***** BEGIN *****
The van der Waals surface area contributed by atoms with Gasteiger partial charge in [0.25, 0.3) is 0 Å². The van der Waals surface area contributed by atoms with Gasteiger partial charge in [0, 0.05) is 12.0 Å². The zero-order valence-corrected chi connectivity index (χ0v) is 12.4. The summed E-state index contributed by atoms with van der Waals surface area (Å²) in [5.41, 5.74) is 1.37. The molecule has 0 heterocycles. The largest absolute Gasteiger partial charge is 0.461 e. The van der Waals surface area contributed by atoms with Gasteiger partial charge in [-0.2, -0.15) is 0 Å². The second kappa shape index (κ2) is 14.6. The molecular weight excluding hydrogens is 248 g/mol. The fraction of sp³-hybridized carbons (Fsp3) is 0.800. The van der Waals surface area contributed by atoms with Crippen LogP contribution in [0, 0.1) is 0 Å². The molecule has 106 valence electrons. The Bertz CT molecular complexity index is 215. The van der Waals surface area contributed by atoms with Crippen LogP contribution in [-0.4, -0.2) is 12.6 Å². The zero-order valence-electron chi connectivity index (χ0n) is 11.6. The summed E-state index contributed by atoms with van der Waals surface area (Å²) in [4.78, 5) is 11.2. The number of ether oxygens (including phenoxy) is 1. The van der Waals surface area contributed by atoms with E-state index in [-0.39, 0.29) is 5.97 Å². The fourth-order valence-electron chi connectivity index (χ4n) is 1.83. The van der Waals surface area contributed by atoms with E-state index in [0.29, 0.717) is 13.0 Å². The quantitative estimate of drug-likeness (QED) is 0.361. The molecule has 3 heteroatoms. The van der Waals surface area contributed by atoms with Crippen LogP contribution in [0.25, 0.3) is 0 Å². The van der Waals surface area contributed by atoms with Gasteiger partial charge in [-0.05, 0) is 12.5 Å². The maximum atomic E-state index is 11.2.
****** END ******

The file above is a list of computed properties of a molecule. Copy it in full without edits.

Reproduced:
The van der Waals surface area contributed by atoms with Gasteiger partial charge in [0.25, 0.3) is 0 Å². The van der Waals surface area contributed by atoms with Gasteiger partial charge in [0, 0.05) is 12.0 Å². The zero-order valence-corrected chi connectivity index (χ0v) is 12.4. The summed E-state index contributed by atoms with van der Waals surface area (Å²) in [5.41, 5.74) is 1.37. The molecule has 0 heterocycles. The largest absolute Gasteiger partial charge is 0.461 e. The van der Waals surface area contributed by atoms with Gasteiger partial charge in [-0.2, -0.15) is 0 Å². The second kappa shape index (κ2) is 14.6. The molecular weight excluding hydrogens is 248 g/mol. The fraction of sp³-hybridized carbons (Fsp3) is 0.800. The van der Waals surface area contributed by atoms with Crippen LogP contribution in [0, 0.1) is 0 Å². The molecule has 106 valence electrons. The Bertz CT molecular complexity index is 215. The van der Waals surface area contributed by atoms with Crippen LogP contribution in [-0.4, -0.2) is 12.6 Å². The zero-order valence-electron chi connectivity index (χ0n) is 11.6. The summed E-state index contributed by atoms with van der Waals surface area (Å²) in [4.78, 5) is 11.2. The number of ether oxygens (including phenoxy) is 1. The van der Waals surface area contributed by atoms with E-state index in [-0.39, 0.29) is 5.97 Å². The fourth-order valence-electron chi connectivity index (χ4n) is 1.83. The van der Waals surface area contributed by atoms with E-state index in [0.29, 0.717) is 13.0 Å². The quantitative estimate of drug-likeness (QED) is 0.361. The molecule has 3 heteroatoms. The van der Waals surface area contributed by atoms with Crippen LogP contribution in [0.25, 0.3) is 0 Å². The van der Waals surface area contributed by atoms with Gasteiger partial charge in [-0.05, 0) is 12.5 Å². The maximum atomic E-state index is 11.2.